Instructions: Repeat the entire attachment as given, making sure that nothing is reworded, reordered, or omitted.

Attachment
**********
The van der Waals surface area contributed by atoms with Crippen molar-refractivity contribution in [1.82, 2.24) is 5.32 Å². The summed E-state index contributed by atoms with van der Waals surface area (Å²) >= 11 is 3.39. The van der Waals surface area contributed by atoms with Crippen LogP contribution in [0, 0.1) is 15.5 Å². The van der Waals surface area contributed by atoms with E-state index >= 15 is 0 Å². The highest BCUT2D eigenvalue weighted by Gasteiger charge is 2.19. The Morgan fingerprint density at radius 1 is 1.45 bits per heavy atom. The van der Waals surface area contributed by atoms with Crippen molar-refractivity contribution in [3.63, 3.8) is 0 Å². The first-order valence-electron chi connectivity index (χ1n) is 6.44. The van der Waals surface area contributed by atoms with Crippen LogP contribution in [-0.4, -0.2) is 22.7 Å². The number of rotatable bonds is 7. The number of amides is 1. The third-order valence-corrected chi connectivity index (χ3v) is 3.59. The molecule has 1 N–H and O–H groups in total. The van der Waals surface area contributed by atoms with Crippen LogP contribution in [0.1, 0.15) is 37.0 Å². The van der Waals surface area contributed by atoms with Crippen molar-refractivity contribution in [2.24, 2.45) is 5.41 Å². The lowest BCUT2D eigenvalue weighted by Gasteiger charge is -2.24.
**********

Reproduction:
The van der Waals surface area contributed by atoms with Crippen molar-refractivity contribution in [1.82, 2.24) is 5.32 Å². The summed E-state index contributed by atoms with van der Waals surface area (Å²) >= 11 is 3.39. The van der Waals surface area contributed by atoms with Crippen LogP contribution in [0, 0.1) is 15.5 Å². The van der Waals surface area contributed by atoms with E-state index >= 15 is 0 Å². The highest BCUT2D eigenvalue weighted by Gasteiger charge is 2.19. The Morgan fingerprint density at radius 1 is 1.45 bits per heavy atom. The van der Waals surface area contributed by atoms with Crippen molar-refractivity contribution in [3.63, 3.8) is 0 Å². The first-order valence-electron chi connectivity index (χ1n) is 6.44. The van der Waals surface area contributed by atoms with Crippen LogP contribution in [-0.4, -0.2) is 22.7 Å². The number of rotatable bonds is 7. The number of amides is 1. The third-order valence-corrected chi connectivity index (χ3v) is 3.59. The molecule has 1 N–H and O–H groups in total. The van der Waals surface area contributed by atoms with Crippen LogP contribution in [0.1, 0.15) is 37.0 Å². The van der Waals surface area contributed by atoms with Crippen molar-refractivity contribution in [2.24, 2.45) is 5.41 Å². The lowest BCUT2D eigenvalue weighted by Gasteiger charge is -2.24.